Table 1 above clearly shows that the electrophotographic photosensitive member representing Example 1 of the present invention had a far higher charging capacity and photosensitivity than Control 1. These advantages result from the fact that the barrier layer consists of a laminated assembly of first BN layer and second μc-Si layer.
The results of image evaluation tests of both Example 1 and Control 1 are shown in Table 2 below.
TABLE 2__________________________________________________________________________Number of 20 thousand 50 thousand 70 thousand 100 thousand 120 thousand 150 thousandcopies sheets sheets sheets sheets sheets sheets__________________________________________________________________________Example 1 ⊚ ⊚ ⊚ ○ ○ ΔControl 1 ⊚ ⊚ ○ Δ X X__________________________________________________________________________ Note: ⊚ indicates an excellent impression. ○ shows a good impression. Δ represents a somewhat unsatisfactory impression. X means a bad impression.
Table 2 above clearly proves that the electrophotographic photosensitive member embodying Example 1 has a long effective life and more prominently sets forth its characteristics, as copy sheet impressions increase in number.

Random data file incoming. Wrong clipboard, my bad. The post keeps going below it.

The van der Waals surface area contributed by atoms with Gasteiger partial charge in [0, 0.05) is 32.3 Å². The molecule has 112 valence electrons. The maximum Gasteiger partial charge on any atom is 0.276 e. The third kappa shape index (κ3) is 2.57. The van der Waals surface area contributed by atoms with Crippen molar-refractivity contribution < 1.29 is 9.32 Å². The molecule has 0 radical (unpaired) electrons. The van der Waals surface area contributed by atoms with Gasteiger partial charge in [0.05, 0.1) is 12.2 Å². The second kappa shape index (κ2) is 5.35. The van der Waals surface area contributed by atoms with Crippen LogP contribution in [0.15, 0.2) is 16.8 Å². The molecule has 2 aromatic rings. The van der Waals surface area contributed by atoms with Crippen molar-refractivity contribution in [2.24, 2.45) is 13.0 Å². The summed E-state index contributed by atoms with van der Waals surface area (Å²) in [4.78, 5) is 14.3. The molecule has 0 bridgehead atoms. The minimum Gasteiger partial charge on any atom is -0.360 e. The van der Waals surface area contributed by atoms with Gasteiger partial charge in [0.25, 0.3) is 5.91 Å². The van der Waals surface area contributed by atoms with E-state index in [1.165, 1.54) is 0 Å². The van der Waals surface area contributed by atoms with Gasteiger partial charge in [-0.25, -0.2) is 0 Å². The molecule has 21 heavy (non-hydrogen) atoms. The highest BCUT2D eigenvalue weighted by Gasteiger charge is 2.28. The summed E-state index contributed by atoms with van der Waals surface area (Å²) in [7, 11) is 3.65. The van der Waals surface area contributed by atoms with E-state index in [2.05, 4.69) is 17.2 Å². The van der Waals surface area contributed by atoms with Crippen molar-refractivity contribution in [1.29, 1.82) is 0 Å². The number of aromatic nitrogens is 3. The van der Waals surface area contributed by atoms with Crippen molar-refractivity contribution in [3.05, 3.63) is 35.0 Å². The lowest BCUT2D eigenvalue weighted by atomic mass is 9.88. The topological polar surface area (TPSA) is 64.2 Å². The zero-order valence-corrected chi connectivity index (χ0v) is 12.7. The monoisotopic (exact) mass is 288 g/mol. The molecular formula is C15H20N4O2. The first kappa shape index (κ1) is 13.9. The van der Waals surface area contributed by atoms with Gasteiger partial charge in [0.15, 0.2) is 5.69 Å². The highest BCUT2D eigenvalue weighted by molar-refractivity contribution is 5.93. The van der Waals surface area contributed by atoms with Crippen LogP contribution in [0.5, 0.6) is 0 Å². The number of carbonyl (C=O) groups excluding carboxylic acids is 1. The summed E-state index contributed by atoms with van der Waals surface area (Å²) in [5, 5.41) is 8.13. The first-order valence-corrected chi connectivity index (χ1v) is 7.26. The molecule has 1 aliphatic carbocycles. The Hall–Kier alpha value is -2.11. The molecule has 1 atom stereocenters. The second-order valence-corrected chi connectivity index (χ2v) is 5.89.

This example differs from Example 1 only in that the surface layer is prepared from μc-Si containing C. This surface layer was formed under the conditions:
______________________________________Flow rate of CH4 replacing N2 300 SCCMReaction pressure 0.7 TorrHigh frequency power 800 WTime of film formation 12 minutesFilm thickness 0.6 μm______________________________________
Control 2 differs from Control 1 only in respect of the surface layer. In Control 2, the surface layer was prepared from a-Si containing C under the following conditions:
______________________________________Flow rate of CH4 replacing N2 used in Control 450 SCCM______________________________________ Note: Control 2 showed a less satisfactory charging capacity and photosensitivity than Example 2.